Jordan Cloch, 27, and Taylor Hoch, 28, toured Walden Thursday, just a couple weeks after getting engaged. They don’t plan to get married until the fall of 2022 but figured there would be competition for dates from pandemic-delayed weddings.
“We wanted to get started right away,” said Hoch, of the West Loop. .
Companies in the wedding industry said couples seemed optimistic about larger events even before Chicago announced the new rules.
Natalie Bauer, who co-owns Bella Bianca Bridal Couture, with locations in Chicago and Oakbrook Terrace, and a Bella Bridesmaids store, said she’s seeing groups with eight or nine bridesmaids.
At ECBG Cake Studio, in Edgewater Glen, owner Erin Martin said people planning fall weddings have started requesting four- and five-tier cakes, after a year when most wanted only one or two.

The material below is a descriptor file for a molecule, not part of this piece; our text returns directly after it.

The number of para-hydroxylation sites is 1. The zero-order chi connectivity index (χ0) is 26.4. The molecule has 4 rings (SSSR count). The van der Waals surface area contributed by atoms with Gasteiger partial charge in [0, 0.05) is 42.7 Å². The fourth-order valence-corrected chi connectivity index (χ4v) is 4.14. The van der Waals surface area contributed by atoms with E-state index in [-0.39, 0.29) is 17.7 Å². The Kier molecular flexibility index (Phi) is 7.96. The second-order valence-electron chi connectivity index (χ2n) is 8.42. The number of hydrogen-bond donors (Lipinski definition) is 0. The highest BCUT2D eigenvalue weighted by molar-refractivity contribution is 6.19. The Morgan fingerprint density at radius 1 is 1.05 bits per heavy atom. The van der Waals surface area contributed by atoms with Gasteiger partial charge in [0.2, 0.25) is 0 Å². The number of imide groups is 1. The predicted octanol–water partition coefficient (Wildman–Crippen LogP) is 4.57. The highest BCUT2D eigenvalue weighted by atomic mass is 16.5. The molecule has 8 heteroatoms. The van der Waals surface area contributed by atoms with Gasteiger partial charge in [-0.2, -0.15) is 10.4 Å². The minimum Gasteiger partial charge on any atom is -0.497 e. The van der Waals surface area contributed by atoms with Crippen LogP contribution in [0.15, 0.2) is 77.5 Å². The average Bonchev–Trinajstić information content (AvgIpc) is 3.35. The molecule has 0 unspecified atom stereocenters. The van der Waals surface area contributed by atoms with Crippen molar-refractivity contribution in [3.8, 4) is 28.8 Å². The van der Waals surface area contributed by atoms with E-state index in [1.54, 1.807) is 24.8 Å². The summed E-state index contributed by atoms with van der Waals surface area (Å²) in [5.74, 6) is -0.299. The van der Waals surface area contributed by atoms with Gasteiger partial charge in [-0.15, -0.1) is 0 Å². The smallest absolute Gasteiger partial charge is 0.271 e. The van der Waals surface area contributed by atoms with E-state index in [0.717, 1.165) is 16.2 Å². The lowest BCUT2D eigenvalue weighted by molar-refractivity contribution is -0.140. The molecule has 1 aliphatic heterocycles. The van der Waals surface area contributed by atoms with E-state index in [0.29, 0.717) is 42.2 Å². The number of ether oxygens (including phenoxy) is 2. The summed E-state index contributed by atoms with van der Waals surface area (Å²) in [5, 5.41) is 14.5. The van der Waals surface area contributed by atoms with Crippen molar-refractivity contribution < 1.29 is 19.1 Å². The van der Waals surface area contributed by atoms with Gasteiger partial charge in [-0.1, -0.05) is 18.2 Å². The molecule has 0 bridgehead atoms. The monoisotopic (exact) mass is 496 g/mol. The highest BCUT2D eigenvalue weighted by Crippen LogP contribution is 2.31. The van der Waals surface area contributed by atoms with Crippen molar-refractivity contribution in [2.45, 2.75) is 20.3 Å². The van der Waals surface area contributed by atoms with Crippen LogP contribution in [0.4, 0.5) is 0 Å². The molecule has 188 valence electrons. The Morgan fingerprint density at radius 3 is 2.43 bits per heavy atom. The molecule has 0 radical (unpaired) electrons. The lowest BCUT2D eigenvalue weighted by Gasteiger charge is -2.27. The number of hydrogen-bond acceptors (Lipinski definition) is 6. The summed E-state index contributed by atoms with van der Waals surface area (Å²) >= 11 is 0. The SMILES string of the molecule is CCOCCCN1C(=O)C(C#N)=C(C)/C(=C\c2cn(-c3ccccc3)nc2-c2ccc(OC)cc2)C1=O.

Stationery shops and planners, meanwhile, say many couples are ordering invitations for everyone they hope can attend and sending them out in phases.
“It’s kind of like the Hunger Games … if someone declines, you invite the next person on the list,” Alvarez said.
Even if weddings can be larger, planners and couples are still coming up with creative solutions to navigate restrictions that can change at any moment. Wedding planners said they encourage couples to share plenty of information about how they’re handling COVID-19 precautions on invitation inserts and frequently updated wedding websites.
That helps people who are still being cautious decide whether they’re comfortable attending and warns those who may be more cavalier about masking and social distancing what to expect, said Lauren Kay, executive editor at The Knot.
Couples are also considering hiring a person at the venue to help monitor masking and distancing so the couple doesn’t feel pressured to confront friends and family, she said.